Heart and hustle

Laurie Pilson Memorial Award developed to remember a past Cougars player and support those currently on the ice


Laurie Pilson with Gordie Howe and Laurie's friend Mike Dambrough.

Pilson (far right) with Gordie Howe (middle) and Pilson's friend Mike Dambrough (left).


Words provided by Ty Pilson, Laurie Pilson’s nephew, director of Digital Content and Social Media at Calgary Sports and Entertainment Corporation and former assistant managing editor of the Calgary Sun.

Laurie Pilson had a lifelong love affair with hockey.

It was forged at rinks and on ponds across Canada as he moved around the country as an Air Force brat and culminated with his playing career with the Mount Royal Cougars’ men’s hockey team from 1967 to 1969. In his last year, the Cougars were the Alberta Collegiate Athletic Conference and Big-6 Services League champions.

The school and program occupied a special place in Pilson’s heart from that time forward. He passed away in 2018, and through wanting to honour his commitment to the sport and Mount Royal, Pilson’s wife Valerie has established the Laurie Pilson Memorial Award.

The honour ― and accompanying $1,000 — will go to a "full-time student who will be enrolled in any year of any program who is a member of the Cougars men’s hockey team and demonstrates dedication through hard work, passion, perseverance and commitment to the team."

The 2020/2021 season marks the first year for this scholarship. The award winner will be chosen by a selection committee within Mount Royal University and comprised of Cougars Athletics and Recreation department staff. The plan to present the award with the Pilson family at a Canada West conference game is on hold due to the current pandemic and government restrictions, meaning this year’s recipient will be announced virtually in the coming months.

"I know Laurie would be pleased to be part of this award," Valerie says. "Not only did Mount Royal allow him the chance to play with the Cougars, but also the opportunity to establish and maintain lifelong friendships."


Laurie Pilson with Terry Sawchuk and Mike Dambrough.

Pilson (left) with Terry Sawchuk (middle) and Mike Dambrough (right).


Nathan Higgins, director of hockey operations for the Cougars men’s program, says the award will have a lasting impact on student-athletes.

"The players themselves really value these awards," Higgins says. "It’s super important to them, and what we’re going through right now (with COVID-19) makes it even more important."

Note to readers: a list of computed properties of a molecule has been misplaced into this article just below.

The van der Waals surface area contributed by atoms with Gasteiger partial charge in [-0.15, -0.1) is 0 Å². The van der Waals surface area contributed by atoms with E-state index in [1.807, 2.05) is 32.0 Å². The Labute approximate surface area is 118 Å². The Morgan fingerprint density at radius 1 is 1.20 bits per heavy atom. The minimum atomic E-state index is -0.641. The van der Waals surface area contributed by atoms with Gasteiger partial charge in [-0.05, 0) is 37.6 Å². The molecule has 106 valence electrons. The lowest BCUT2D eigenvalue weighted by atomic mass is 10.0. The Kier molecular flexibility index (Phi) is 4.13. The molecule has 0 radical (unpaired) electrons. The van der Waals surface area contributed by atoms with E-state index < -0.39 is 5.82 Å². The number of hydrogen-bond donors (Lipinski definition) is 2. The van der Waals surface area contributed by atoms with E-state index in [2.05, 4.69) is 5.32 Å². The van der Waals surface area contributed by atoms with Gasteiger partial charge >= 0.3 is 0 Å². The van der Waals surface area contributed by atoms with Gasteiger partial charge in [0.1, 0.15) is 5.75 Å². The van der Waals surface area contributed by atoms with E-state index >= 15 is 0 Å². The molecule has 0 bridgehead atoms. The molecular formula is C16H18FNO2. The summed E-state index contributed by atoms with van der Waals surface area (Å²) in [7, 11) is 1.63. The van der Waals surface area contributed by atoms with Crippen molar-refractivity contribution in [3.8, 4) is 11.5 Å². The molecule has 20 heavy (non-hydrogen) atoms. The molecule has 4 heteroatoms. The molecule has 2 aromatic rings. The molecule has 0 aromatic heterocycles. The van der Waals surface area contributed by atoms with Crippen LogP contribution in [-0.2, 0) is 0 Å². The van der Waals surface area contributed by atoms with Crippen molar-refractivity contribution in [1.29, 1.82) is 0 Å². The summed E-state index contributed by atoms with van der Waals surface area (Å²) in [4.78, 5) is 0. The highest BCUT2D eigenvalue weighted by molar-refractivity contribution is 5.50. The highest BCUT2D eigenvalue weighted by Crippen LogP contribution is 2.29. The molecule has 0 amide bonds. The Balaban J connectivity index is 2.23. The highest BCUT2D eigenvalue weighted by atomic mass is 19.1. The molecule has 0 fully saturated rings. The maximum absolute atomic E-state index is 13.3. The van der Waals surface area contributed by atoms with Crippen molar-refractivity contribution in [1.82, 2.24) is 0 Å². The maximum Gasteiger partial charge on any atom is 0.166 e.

Higgins met Pilson in 2014 when the Cougars were reaching out to former alumni and subsequently got to know him well. They often chatted by text about the team, with Pilson attending many games and watching from the Long Blue Line alumni room.

"Val shared with me that what was really important to Laurie was that this award be meaningful for someone who otherwise might not have the opportunity to play or might be stretched financially. It was an opportunity to help provide a means for someone to get this experience."

When Pilson’s eyesight started to decline amid other health issues, he often watched the team play via CanadaWest.tv.

"The Cougars, he said, really meant a lot to him," Higgins explains. "The time that he spent here, but also reflecting back on the people that he played with and who coached him."

From the moment Pilson laced up his first pair of skates at the tender age of four, he was ― like many fellow Canadian kids still to this day ― hooked by the game.

The grace, the skill, the skating, the elegance and the occasional rough stuff ― it was poetry on ice to him.


Laurie Pilson on the ice for the Ottawa Furies.

Pilson for the Ottawa Furie.


He was a gifted athlete growing up, also taking part in football, basketball and swimming (he once held an Alberta record for his age in the front crawl).

But hockey was his true passion.

Pilson began minor hockey at the age of six in Calgary’s Lincoln Park as a goalie, but found out quickly he didn’t really enjoy that position, so he switched to right wing.

Later on after moving to Ottawa, he started to excel at the game.

Pilson had the good fortune to attend a Detroit Red Wings hockey camp where he learned the game from legends such as Gordie Howe and Terry Sawchuk, memories he cherished for a lifetime.

He played Junior A hockey with the Ottawa Montagnards and Ottawa Furies, and got to share the ice for some pre-season play with Bobby Orr and the Oshawa Generals as a call-up.

When his playing career was over, he stayed close to the game, at one time owning a small hockey shop named Blueline Sports on Macleod Trail. He also volunteered as a game official in the penalty box for the 1988 Winter Olympics hockey competition.

The Laurie Pilson Memorial Award is a tribute to Pilson’s love of hockey and his character as a person. To learn more about honouring a loved one with a named scholarship or bursary as a memorial, email giving@mtroyal.ca.

Our student-athletes and coaches aren't playing their usual season, but that doesn't mean they've stopped training or learning. Show your support for the grit and determination of our student athletes through the Campaign for the Cougars happening now.

Jan. 11, 2021